Guessing on Cryptocurrency Prices? You're Doing it All Wrong

If you're plugged into the cryptocurrency space, you hear people ask questions like "can XRP go to $100? Can bitcoin reach $1 million?"

Seems everybody has an idea about high cryptocurrency prices can go. John McAfee says one thing, Mike Novogratz says another, Thomas Lee says something else, and random YouTubers say whatever. They have data and facts and evidence. They sound credible. And they're armed with the most powerful weapon on the internet: an opinion.

Those numbers people throw around? They're hogwash. Nobody can predict the future. Except maybe this guy:

Investing in Cryptocurrency because it's a useful crutch for comparing one cryptocurrency to another.

The problem is, it doesn't help you assess whether any single cryptocurrency is over- or under-valued, nor what you can expect as a potential return.

I’m not sure stock market concepts work with cryptocurrency prices because stock analysis has some basis in reality, with decades of research into its usefulness and application. Cryptocurrency has no such reality.

So what do you do?

Make an educated guess!

Educated guesses are the best types of guesses. Even if you're wrong, you get to think critically.

How do you make an educated guess?

Learn a bit about the project. Start with coinmarketcap, which provides price information and links to other useful information. I also consider insights from cryptocurrency newsletters and other people I know and trust.

Then, look at the token supply, the token distribution, the market it's trying to address, and the execution on the road map. Some basic rules:

  • When you have fewer tokens, you get higher prices. For example, WAVES is $3 while XLM is $.10---not because WAVES is necessarily more valuable, but because there are far fewer WAVES tokens than XLM tokens. WAVES has a higher price simply because of math. Ignore the numbers, think about value.
  • Expect slower price growth whenever the development team holds a lot of tokens or the cryptocurrency has inflationary tokenomics (i.e., the network constantly produces new tokens). As new tokens get released into the market, they tamp down on price growth, even if the overall value of the network goes up.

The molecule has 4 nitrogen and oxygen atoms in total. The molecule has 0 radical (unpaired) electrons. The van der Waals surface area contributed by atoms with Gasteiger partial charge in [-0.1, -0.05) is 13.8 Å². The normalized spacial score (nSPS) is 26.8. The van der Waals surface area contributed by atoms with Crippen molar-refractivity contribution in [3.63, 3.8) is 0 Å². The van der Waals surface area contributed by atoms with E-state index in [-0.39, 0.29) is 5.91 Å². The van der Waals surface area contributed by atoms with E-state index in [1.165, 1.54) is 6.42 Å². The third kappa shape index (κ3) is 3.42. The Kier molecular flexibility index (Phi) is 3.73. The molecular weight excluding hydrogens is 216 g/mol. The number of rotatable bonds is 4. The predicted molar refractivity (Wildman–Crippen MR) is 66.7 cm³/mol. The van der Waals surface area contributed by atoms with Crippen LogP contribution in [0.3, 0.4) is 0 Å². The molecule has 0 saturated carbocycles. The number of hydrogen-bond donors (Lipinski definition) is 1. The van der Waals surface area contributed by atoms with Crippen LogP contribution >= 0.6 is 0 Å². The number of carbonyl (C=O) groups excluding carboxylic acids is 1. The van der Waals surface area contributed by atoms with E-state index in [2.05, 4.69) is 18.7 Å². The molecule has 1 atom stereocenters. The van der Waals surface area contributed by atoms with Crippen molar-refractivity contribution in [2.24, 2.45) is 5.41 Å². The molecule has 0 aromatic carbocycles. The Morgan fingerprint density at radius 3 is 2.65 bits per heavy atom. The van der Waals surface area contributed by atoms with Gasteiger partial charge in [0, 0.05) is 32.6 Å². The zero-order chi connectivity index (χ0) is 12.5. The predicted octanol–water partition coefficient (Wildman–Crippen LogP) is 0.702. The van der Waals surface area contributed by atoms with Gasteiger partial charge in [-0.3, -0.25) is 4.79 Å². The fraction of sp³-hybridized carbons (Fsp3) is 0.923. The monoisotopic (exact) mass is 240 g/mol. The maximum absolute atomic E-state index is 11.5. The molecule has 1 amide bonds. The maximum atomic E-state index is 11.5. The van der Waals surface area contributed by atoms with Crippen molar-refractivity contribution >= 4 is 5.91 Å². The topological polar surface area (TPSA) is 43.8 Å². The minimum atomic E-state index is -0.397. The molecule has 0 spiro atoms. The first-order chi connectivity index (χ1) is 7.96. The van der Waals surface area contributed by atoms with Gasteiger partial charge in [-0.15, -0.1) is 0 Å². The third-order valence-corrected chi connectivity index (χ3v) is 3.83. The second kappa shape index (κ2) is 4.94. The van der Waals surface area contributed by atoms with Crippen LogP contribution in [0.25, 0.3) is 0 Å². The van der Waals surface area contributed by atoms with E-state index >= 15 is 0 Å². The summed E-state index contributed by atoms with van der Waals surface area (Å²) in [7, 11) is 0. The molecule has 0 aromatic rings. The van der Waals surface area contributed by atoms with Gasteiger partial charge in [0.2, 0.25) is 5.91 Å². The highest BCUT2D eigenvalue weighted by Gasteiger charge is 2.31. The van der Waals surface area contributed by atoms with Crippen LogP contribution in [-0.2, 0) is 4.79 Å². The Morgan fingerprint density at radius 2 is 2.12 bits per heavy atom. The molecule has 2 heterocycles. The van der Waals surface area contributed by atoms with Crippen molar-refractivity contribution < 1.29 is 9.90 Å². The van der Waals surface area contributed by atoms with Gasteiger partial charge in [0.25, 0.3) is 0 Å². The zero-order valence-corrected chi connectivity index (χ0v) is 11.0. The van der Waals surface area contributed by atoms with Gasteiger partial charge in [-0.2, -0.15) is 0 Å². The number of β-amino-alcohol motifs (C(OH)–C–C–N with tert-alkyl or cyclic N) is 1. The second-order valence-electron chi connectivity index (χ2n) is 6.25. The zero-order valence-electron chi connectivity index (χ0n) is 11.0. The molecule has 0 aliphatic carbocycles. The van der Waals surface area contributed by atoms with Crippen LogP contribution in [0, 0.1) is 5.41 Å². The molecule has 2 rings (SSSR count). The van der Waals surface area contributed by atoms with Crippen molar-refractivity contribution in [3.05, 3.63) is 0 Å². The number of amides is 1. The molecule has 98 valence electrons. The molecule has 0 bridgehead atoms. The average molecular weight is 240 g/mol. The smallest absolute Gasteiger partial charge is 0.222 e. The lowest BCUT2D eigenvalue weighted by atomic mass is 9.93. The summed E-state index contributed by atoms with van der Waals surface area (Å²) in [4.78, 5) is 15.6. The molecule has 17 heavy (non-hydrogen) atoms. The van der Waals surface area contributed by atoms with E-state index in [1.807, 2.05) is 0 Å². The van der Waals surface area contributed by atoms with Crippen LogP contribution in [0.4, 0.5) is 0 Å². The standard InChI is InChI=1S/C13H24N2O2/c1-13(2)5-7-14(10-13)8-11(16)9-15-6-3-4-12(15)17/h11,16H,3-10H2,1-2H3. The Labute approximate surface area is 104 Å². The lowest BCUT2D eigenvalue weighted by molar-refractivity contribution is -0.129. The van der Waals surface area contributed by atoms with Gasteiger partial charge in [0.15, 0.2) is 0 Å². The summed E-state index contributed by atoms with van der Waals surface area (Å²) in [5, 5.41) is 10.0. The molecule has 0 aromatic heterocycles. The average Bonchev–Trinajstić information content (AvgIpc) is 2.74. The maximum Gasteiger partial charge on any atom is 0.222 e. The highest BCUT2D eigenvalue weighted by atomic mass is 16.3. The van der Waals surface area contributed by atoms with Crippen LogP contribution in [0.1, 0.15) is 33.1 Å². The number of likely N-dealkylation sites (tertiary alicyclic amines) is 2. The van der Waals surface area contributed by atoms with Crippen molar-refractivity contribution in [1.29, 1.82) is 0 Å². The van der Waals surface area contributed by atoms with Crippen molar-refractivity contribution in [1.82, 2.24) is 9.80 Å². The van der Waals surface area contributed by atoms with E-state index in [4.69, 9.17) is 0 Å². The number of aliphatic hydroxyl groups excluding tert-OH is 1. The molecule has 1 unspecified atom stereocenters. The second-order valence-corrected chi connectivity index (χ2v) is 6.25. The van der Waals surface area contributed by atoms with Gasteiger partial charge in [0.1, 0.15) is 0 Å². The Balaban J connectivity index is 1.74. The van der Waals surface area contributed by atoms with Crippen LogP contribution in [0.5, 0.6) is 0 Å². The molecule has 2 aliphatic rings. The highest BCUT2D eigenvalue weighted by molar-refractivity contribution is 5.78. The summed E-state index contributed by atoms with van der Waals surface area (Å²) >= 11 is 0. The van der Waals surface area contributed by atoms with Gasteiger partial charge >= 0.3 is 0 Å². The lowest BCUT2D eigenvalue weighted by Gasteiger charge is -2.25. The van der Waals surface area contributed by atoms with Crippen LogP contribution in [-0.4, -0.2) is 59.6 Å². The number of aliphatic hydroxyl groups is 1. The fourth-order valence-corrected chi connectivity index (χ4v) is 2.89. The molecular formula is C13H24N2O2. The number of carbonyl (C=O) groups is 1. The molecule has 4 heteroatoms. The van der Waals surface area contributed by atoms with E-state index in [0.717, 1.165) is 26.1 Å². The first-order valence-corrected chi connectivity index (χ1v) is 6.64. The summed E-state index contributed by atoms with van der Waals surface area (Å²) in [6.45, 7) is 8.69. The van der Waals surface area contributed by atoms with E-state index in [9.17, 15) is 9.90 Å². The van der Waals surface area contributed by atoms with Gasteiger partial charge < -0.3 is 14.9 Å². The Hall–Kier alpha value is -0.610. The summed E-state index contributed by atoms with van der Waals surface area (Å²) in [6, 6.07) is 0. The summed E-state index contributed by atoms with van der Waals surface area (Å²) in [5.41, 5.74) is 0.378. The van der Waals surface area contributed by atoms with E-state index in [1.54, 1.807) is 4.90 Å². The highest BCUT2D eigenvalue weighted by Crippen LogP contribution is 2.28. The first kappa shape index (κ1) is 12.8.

• Consider the size of the market that would use the token. Bitcoin's market is massive---everybody can use bitcoin to send money to each other. Quantstamp's market is tiny---it's for people who need smart contracts. You can't expect QSP to even sniff $50 per coin. Bitcoin's price can realistically hit $1,000,000 without it even capturing much of the world's wealth. Set your expectations accordingly.
  • When developers show they're executing on their roadmap, you should trust they know what they're doing and have the resources and management to deliver results. Past performance doesn't guarantee future success, but it's better than hoping a poor-performing team will shape up.

How do you put that information to good use?

Also, it's impossible to know the team dynamics and contingencies. What happens if their lead developer gets mad and quits? What happens if the team falls apart? If it turns out they're all incompetent? If it turns out they're all extremely competent but can't agree on anything? It's possible the entire project collapses.

After all that analysis---which doesn't even consider the big risk that the platform itself will not work---you can make an educated guess about the potential price.

In DENT's case, this is $0.15 (15 cents) per token if people use it for remittances.

At that price, DENT will capture $15 billion worth of commerce. At any one time, the world will use $15 billion worth of DENT for something---speculators trying to make money, users exchanging minutes or sending money to each other, wireless companies buying a little DENT to hedge against lost revenue, and DENT holding reserves in its treasury.

How accurate is that price?

Nobody knows!

That's the best part about educated guesses---they don't need to be right, they just need to help you think through your decisions.

As Supreme Allied Commander and U.S. President Dwight Eisenhower said, "plans are useless, but planning is indispensable."

I can't wait to see how it all turns out.

Mark Helfman is a cryptocurrency commentator and author of Consensusland, a Readers’ Favorite 5-star book about a country that runs on cryptocurrency. You can also catch him on Medium. He publishes every Friday.

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